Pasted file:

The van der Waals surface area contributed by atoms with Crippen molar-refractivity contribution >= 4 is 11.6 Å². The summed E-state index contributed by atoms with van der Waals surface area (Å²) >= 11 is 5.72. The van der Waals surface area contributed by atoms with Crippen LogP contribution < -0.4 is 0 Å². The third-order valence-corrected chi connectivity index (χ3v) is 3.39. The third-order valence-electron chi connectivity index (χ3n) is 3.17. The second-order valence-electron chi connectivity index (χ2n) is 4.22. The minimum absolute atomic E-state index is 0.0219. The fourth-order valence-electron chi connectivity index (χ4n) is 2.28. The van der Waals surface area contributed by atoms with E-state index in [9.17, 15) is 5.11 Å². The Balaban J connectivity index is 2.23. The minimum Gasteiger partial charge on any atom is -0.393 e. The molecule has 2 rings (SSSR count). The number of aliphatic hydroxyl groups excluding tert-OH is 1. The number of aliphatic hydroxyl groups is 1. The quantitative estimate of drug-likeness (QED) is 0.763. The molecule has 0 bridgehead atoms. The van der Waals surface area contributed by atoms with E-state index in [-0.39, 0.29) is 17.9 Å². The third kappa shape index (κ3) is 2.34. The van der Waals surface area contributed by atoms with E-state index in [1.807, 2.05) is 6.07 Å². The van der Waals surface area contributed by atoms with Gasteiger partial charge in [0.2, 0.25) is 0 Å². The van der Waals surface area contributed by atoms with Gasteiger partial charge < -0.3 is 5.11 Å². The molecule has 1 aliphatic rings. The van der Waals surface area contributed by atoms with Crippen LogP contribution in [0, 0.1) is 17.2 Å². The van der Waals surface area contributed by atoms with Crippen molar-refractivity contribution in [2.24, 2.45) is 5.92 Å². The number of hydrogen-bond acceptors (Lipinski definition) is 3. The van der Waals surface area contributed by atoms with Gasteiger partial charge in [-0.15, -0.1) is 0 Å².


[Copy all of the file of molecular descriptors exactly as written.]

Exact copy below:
The van der Waals surface area contributed by atoms with Crippen molar-refractivity contribution >= 4 is 11.6 Å². The summed E-state index contributed by atoms with van der Waals surface area (Å²) >= 11 is 5.72. The van der Waals surface area contributed by atoms with Crippen LogP contribution < -0.4 is 0 Å². The third-order valence-corrected chi connectivity index (χ3v) is 3.39. The third-order valence-electron chi connectivity index (χ3n) is 3.17. The second-order valence-electron chi connectivity index (χ2n) is 4.22. The minimum absolute atomic E-state index is 0.0219. The fourth-order valence-electron chi connectivity index (χ4n) is 2.28. The van der Waals surface area contributed by atoms with E-state index in [9.17, 15) is 5.11 Å². The Balaban J connectivity index is 2.23. The minimum Gasteiger partial charge on any atom is -0.393 e. The molecule has 2 rings (SSSR count). The number of aliphatic hydroxyl groups excluding tert-OH is 1. The number of aliphatic hydroxyl groups is 1. The quantitative estimate of drug-likeness (QED) is 0.763. The molecule has 0 bridgehead atoms. The van der Waals surface area contributed by atoms with E-state index in [-0.39, 0.29) is 17.9 Å². The third kappa shape index (κ3) is 2.34. The van der Waals surface area contributed by atoms with E-state index in [1.807, 2.05) is 6.07 Å². The van der Waals surface area contributed by atoms with Gasteiger partial charge in [0.2, 0.25) is 0 Å². The van der Waals surface area contributed by atoms with Gasteiger partial charge < -0.3 is 5.11 Å². The molecule has 1 aliphatic rings. The van der Waals surface area contributed by atoms with Crippen LogP contribution in [0, 0.1) is 17.2 Å². The van der Waals surface area contributed by atoms with Crippen molar-refractivity contribution in [2.24, 2.45) is 5.92 Å². The number of hydrogen-bond acceptors (Lipinski definition) is 3. The van der Waals surface area contributed by atoms with Gasteiger partial charge in [-0.15, -0.1) is 0 Å².